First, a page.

Most likely, there is a good reason for the Commonwealth's failure to find an interest in regulating Ms. Bricker's expressive conduct unrelated to free expression. Several commentors have concluded that no such interest exists in flag desecration cases involving expressive conduct. See Mattie T. Harvin, The Conservative Era of the 1980's: Texas v. Johnson: The First and Final Answer to the Flag-Burning Issue, 34 How.L.J. 465, 476 (1991) ("At trial the state would have to proffer an interest in prohibiting the behavior [flag desecration]. In doing so, the only possible Congressional explanation would be to prevent destruction of the flag."); Deborah T. Eversole, Constitutional Law — A Voyage Through Murkey Waters: Assessing Flag Misuse Prohibitions in the Wake of Texas v. Johnson, 109 S.Ct. 2533 (1989), 17 Fla.St.U.L.Rev. 869, 894 (1990) ("the law must have some effect unrelated to the suppression of expression. It is virtually impossible to conceive of any potential purpose of a flag protection statute other than the regulation of the content of the message the flag conveys.")

However, we do not agree with the learned trial court that Section 2102 is unconstitutional as written. The trial court concluded that it was "impossible to separate the symbolic, expressive nature of the American flag from the physical tangible fabric" and, therefore, held that Section 2102 was facially unconstitutional. Commonwealth v. Bricker, No. 3025 C.A. 1993, slip op. at 6. (Ct. of Common Pleas of York County May 9, 1994). Thus, the trial court believed that any use of the flag is expressive conduct protected by the First Amendment. However, in Johnson, the United States Supreme Court refused to find the Texas flag desecration statute facially unconstitutional, leaving open the possibility that non-expressive conduct unprotected by the First Amendment could be punishable. Johnson, 491 U.S. at 403 n. 3, 109 S.Ct. at 2539 n. 3. The Court gave the following example:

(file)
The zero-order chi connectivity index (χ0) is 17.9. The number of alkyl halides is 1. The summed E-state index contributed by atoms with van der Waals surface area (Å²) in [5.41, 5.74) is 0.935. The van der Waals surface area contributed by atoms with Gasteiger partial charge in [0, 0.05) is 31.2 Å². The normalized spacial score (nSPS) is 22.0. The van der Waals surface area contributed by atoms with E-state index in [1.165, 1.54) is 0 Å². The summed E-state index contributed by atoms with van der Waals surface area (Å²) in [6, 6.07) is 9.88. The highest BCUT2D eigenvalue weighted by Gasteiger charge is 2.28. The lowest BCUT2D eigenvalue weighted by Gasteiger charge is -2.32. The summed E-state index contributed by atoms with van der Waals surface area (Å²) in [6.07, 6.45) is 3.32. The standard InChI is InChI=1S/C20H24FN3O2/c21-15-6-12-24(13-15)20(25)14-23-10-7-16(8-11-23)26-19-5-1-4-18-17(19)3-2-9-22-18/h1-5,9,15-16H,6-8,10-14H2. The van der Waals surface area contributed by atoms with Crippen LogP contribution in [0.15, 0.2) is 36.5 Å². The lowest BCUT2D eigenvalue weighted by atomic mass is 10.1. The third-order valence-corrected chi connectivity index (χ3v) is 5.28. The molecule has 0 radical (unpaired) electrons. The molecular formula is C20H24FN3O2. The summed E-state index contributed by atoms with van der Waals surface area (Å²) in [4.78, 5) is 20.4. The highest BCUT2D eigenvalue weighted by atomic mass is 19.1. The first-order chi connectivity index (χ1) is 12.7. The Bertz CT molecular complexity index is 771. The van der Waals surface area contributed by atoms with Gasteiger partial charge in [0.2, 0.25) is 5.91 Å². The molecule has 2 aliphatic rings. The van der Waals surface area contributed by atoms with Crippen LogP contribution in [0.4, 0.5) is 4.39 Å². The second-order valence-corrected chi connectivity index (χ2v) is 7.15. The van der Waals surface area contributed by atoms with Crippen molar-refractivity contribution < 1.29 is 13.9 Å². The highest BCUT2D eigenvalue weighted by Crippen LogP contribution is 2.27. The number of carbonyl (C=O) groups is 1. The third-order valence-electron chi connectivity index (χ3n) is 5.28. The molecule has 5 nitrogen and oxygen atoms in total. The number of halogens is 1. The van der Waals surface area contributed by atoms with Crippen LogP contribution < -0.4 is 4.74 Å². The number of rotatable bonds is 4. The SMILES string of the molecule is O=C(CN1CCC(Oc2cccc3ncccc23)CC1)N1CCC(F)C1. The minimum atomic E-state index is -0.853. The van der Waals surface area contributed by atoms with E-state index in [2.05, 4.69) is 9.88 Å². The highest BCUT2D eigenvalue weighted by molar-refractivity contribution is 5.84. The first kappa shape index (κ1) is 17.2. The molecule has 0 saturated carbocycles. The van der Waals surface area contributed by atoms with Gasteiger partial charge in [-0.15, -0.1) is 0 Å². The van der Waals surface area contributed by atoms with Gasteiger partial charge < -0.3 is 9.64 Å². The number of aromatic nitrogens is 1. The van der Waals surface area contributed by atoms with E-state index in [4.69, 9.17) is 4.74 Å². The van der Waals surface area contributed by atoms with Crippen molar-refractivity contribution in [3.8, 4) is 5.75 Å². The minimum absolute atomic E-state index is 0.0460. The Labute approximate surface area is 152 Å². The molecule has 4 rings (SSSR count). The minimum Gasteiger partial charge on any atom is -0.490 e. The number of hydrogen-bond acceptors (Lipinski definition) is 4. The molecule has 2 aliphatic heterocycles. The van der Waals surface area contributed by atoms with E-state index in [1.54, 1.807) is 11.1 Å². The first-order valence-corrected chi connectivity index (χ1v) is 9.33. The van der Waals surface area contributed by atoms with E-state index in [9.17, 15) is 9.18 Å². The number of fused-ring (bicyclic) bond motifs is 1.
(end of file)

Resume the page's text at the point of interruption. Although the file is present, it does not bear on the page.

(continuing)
A tired person might, for example, drag a flag through the mud, knowing that this conduct is likely to offend others, and yet have no thought of expressing any idea: neither the language nor the Texas courts' interpretation of the statute precludes that such a person would be prosecuted for flag desecration.
Id.

We agree that our statute leaves open the possibility that a person engaging in non-expressive conduct could be prosecuted for flag desecration. In addition, the United States Supreme Court has suggested that a person might be punished for commercial exploitation of the flag, See Eichman, 496 U.S. at 315 n. 4, 110 S.Ct. at 2408 n. 4, and desecrating a publicly owned flag, See Id. at 316 n. 5, 110 S.Ct. at 2408 n. 5. Thus, we are convinced that there are narrow categories of flag desecration constitutionally punishable under Section 2102. Accordingly, we refuse to find our flag desecration statute facially unconstitutional.

For example, in City of Cincinnati v. Bunch, 32 Ohio App.2d 161, 288 N.E.2d 854 (1971), the defendant had his personal belongings contained in a knapsack created by folding and tying an American flag. The defendant stopped on a public street, spread the flag on the street, and placed his personal belongings on top of it. Id., 288 N.E.2d at 855. The defendant was charged and convicted under Ohio's flag desecration statute and the conviction was upheld by the Ohio Court of Appeals. Bunch's apparently non-expressive desecration of the flag might be of the type constitutionally punishable under our flag desecration statute.